• H04N1/00244Connection or combination of a still picture apparatus with another apparatus, e.g. for storage, processing or transmission of still picture signals or of information associated with a still picture with a digital computer or a digital computer system, e.g. an internet server with a server, e.g. an internet server
    • HELECTRICITY
    • H04ELECTRIC COMMUNICATION TECHNIQUE
    • H04NPICTORIAL COMMUNICATION, e.g. TELEVISION
    • H04N1/00Scanning, transmission or reproduction of documents or the like, e.g. facsimile transmission; Details thereof
    • H04N1/00127Connection or combination of a still picture apparatus with another apparatus, e.g. for storage, processing or transmission of still picture signals or of information associated with a still picture
    • H04N1/00347Connection or combination of a still picture apparatus with another apparatus, e.g. for storage, processing or transmission of still picture signals or of information associated with a still picture with another still picture apparatus, e.g. hybrid still picture apparatus
    • HELECTRICITY
    • H04ELECTRIC COMMUNICATION TECHNIQUE
    • H04NPICTORIAL COMMUNICATION, e.g. TELEVISION
    • H04N7/00Television systems
    • H04N7/01Conversion of standards involving analogue television standards or digital television standards processed at pixel level
    • HELECTRICITY
    • H04ELECTRIC COMMUNICATION TECHNIQUE
    • H04NPICTORIAL COMMUNICATION, e.g. TELEVISION
    • H04N7/00Television systems
    • H04N7/01Conversion of standards involving analogue television standards or digital television standards processed at pixel level
    • H04N7/0125Conversion of standards involving analogue television standards or digital television standards processed at pixel level one of the standards being a high definition standard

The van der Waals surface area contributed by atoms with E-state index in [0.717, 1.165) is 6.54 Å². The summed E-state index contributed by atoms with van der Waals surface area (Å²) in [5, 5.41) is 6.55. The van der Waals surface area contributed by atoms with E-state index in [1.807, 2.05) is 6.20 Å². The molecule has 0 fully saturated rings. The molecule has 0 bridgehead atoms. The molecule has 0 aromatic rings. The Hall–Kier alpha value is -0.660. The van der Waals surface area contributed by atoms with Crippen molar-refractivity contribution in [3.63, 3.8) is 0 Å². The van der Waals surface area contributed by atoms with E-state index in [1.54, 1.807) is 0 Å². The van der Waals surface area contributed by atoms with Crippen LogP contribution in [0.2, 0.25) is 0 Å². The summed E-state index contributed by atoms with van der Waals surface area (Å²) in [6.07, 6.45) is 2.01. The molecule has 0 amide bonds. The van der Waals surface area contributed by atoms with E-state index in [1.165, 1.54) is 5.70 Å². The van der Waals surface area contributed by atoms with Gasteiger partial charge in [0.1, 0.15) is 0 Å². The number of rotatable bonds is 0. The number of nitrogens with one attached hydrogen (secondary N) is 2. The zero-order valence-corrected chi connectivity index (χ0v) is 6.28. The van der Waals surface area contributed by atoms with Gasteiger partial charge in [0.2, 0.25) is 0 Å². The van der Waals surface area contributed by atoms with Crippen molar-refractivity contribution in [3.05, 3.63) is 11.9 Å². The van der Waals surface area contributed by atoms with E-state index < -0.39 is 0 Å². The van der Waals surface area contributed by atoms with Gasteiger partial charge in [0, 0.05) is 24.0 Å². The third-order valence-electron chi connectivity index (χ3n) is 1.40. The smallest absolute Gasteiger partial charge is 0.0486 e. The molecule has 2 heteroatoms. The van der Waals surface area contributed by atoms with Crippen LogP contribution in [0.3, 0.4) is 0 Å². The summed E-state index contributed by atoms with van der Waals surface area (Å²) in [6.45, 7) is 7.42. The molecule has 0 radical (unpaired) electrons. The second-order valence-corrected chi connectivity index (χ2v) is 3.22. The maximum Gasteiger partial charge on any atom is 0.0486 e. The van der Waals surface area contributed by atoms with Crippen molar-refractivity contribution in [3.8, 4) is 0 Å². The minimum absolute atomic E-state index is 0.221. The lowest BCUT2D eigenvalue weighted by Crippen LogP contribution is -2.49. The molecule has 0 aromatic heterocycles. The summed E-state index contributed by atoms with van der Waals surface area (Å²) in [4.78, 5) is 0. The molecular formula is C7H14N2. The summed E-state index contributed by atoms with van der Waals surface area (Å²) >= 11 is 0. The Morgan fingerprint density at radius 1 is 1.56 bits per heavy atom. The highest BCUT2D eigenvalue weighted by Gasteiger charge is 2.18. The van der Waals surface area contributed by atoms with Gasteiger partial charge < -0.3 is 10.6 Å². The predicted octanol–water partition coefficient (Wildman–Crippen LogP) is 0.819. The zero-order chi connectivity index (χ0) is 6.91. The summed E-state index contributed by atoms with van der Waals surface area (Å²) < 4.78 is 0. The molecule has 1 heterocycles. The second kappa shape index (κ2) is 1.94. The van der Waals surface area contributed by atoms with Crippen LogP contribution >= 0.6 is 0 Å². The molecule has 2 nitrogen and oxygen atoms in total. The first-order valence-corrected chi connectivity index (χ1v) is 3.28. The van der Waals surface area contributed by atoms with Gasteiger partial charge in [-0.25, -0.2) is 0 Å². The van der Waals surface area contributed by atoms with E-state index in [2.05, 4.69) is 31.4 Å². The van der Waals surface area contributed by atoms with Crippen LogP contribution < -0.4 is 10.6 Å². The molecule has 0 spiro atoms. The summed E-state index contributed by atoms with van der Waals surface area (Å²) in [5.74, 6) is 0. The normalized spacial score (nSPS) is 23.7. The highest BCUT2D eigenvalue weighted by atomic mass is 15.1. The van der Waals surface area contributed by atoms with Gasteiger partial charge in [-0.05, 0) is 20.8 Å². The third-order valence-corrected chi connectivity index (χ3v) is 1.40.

Abstract

A mechanism or technique able to join a shared image device with a remote storage location via a network connection, and determine whether the shared image device can obtain better quality images of a subject or geographic location than those stored at the remote storage location.

Description

CROSS-REFERENCE TO RELATED APPLICATIONS

The present application is related to, claims the earliest available effective filing date(s) from (e.g., claims earliest available priority dates for other than provisional patent applications; claims benefits under 35 USC §119(e) for provisional patent applications), and incorporates by reference in its entirety all subject matter of the following listed application(s) (the “Related Applications”) to the extent such subject matter is not inconsistent herewith; the present application also claims the earliest available effective filing date(s) from, and also incorporates by reference in its entirety all subject matter of any and all parent, grandparent, great-grandparent, etc. applications of the Related Application(s) to the extent such subject matter is not inconsistent herewith. The United States Patent Office (USPTO) has published a notice to the effect that the USPTO's computer programs require that patent applicants reference both a serial number and indicate whether an application is a continuation or continuation in part. (see CITATION). The present applicant entity has provided below a specific reference to the application(s) from which priority is being claimed as recited by statute. Applicant entity understands that the statute is unambiguous in its specific reference language and does not require either a serial number or any characterization such as “continuation” or “continuation-in-part.” Notwithstanding the foregoing, applicant entity understands that the USPTO's computer programs have certain data entry requirements, and hence applicant entity is designating the present application as a continuation in part of its parent applications, but expressly points out that such designations are not to be construed in any way as any type of commentary and/or admission as to whether or not the present application contains any new matter in addition to the matter of its parent application(s).

  • 1. U.S. patent application Ser. No. 11/048,644, entitled SHARED IMAGE DEVICES, naming Edward K. Y. Jung; Royce A. Levien; Robert W. Lord; Mark A. Malamud and John D. Rinaldo, Jr. as inventors, filed Jan. 31, 2005.
  • 2. U.S. patent application Ser. No. 11/048,629, entitled VIEWFINDER FOR SHARED IMAGE DEVICE, naming Edward K. Y. Jung; Royce A. Levien; Robert W. Lord; Mark A. Malamud and John D. Rinaldo, Jr. as inventors, filed Feb. 1, 2005.
  • 3. U.S. patent application Ser. No. 11/064,787, entitled STORAGE ASPECTS FOR IMAGING DEVICE, naming Edward K. Y. Jung; Royce A. Levien; Robert W. Lord; Mark A. Malamud and John D. Rinaldo, Jr. as inventors, filed Feb. 23, 2005.
  • 4. U.S. patent application Ser. No. 11/069,909, entitled SHARING INCLUDING PERIPHERAL SHARED IMAGE DEVICES, naming Edward K. Y. Jung; Royce A. Levien; Robert W. Lord; Mark A. Malamud and John D. Rinaldo, Jr. as inventors, filed Feb. 28, 2005.